July 15, 2020
In the Book Notes series, authors create and discuss a music playlist that relates in some way to their recently published book.
Miles Harvey's book The King of Confidence is a fascinating and engaging account of antebellum America and one of its most charismatic con men.
Publishers Weekly wrote of the book:
"Harvey delivers a vivid account of the life and times of American sect leader, lawyer, newspaper editor, and con man James Jesse Strang... He paints antebellum America as a time of 'excesses and delusions' and skillfully explores the era's technological advances, rising immigration, political violence, religious fervor, and leading literary figures. This evocative tale will astonish and delight fans of American history."
The King of Confidence tells the stranger-than-fiction story James Jesse Strang, a figure from the mid-19th century who combined the hucksterism of P.T. Barnum and the hypnotic charisma of a camp-meeting preacher. The leader of an apostate Mormon sect, Strang took several hundred followers to a remote island in Lake Michigan, where, in 1850, he declared himself King of Earth and Heaven. His rise to national prominence came in a time of dramatic change—economic, social, political and technological. It was an age when basic notions of truth were suddenly in question, an age when, as one contemporary chronicler put it, “larceny grew not only respectable, but genteel, and . . . swindling was raised to the dignity of the fine arts,” an age that gave birth to the term “confidence man,” an age, in short, very much like our own.
Although I don’t mention the current president or the Trump era in the book, I’ve cherished the opportunity to orchestrate this historical mashup—using music I love from my own time to provide the soundtrack for a story from a previous era, one that has obsessed me for years.
“Disappear” by the gifted young singer/songwriter Parker Millsap captures the fundamental American urge to vanish from one place and begin life completely anew in another: The King of Confidence begins with just such a disappearance. In 1843, a failed lawyer and newspaper editor vanished with his family from a small town in western New York, amid allegations that he had sold a nonexistent plot of land to a gullible victim. After reportedly faking his own death, James J. Strang reappeared in Wisconsin, which was then part of the Western frontier. Within a year, he had refashioned himself as an entirely new person—prophet of God and rightful heir to control of the 25,000-member Church of Jesus Christ of Latter-day Saints.
The old gospel number “I Know I’ve Been Changed” describes a religious conversion much like the one Strang—until then, a self-avowed atheist—claimed to have experienced during a visit to the Mormon city of Nauvoo, Illinois, in 1844. Many musicians, including The Branchettes, The Staple Singers and LaTosha Brown, have made stirring versions of this song. But I chose this one by Tom Waits because of its ambiguity. Waits likes to play characters in his songs, including con-man types, such as the narrator of “Step Right Up.” He performs “I’ve Been Changed” with undeniable power and apparent conviction. But does he really mean it when he howls about how he “got religion”? Or is this declaration of faith just a mask? Such questions would hang over the enigmatic Strang for the rest of his life.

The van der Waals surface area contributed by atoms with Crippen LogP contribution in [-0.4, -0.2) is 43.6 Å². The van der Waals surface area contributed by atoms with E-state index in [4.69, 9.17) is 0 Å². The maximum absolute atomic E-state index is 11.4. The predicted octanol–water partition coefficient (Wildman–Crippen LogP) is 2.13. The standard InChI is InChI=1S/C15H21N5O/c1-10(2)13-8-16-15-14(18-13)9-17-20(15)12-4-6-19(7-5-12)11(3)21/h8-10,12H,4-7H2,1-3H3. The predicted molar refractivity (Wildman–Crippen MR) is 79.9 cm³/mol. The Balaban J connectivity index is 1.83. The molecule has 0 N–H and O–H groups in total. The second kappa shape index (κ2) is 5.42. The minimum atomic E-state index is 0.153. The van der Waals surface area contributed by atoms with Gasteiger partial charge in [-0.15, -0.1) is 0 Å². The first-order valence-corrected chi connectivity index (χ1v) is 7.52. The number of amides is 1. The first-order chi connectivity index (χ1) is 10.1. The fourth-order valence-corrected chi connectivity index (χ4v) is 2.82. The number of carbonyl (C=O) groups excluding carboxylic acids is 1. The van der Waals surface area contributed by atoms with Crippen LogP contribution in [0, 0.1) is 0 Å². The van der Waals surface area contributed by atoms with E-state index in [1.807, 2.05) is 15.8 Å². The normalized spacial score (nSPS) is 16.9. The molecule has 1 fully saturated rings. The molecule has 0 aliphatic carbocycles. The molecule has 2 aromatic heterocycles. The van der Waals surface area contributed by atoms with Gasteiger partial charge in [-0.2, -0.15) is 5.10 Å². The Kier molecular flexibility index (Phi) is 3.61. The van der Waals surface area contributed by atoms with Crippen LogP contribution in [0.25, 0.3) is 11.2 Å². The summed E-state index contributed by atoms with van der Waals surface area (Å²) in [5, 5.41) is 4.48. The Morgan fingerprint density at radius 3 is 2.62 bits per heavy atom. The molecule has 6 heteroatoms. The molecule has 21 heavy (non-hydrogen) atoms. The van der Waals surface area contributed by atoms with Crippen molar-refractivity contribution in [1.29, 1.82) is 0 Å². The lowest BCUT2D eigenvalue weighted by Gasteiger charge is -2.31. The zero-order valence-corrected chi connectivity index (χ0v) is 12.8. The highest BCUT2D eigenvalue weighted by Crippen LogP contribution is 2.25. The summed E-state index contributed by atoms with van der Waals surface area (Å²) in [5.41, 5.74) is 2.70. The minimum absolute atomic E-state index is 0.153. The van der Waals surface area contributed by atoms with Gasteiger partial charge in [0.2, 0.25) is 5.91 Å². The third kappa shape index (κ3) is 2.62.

I’m a sucker for pop-music puff-pastries—sugary confections that I can’t help but crave despite (or perhaps because of) the fact that “every sentiment has been contrived,” as the singer of Dashboard Confessional puts it in “This is a Forgery.” The song, a self-conscious study of how we allow ourselves to be taken in, serves as my soundtrack for a pivotal period in Strang’s career. After Joseph Smith, the founder of the Mormon church, was murdered by a mob in 1844, Strang produced a letter supposedly written by the martyred prophet just before his death, naming Strang as his successor. Although modern experts believe the letter was forged, it appealed to many anxious members of the faith who were, as the song says, “looking out for some shining light.”
Strang’s claim to be the rightful inheritor of the church posed a serious threat to Brigham Young, the de facto successor to Smith, who called his rival a “wicked liar” and urged the faithful to “save yourself from the snare of deception and the Devil.” “The Imposter” by one of my all-time favorite songwriters, Elvis Costello, captures the anger and anxiety that I imagine Young felt about Strang. “He’s not the man you think that he can be,” the singer wails.
If you look at the short, bald man in the surviving daguerreotype images of Strang, it’s hard to imagine his appeal. Nonetheless, he had a hypnotic effect on many who heard him preach. Brigham Young, for example, reported that one top Mormon official was so blown away by the upstart prophet that he was left “almost devoid of reason” by the encounter. When I contemplate how someone might become so captivated by a complete stranger, I sometimes think of the transcendent “Killing Me Softly” by Roberta Flack, which makes clear that words—not just looks and charisma—have the power to seduce.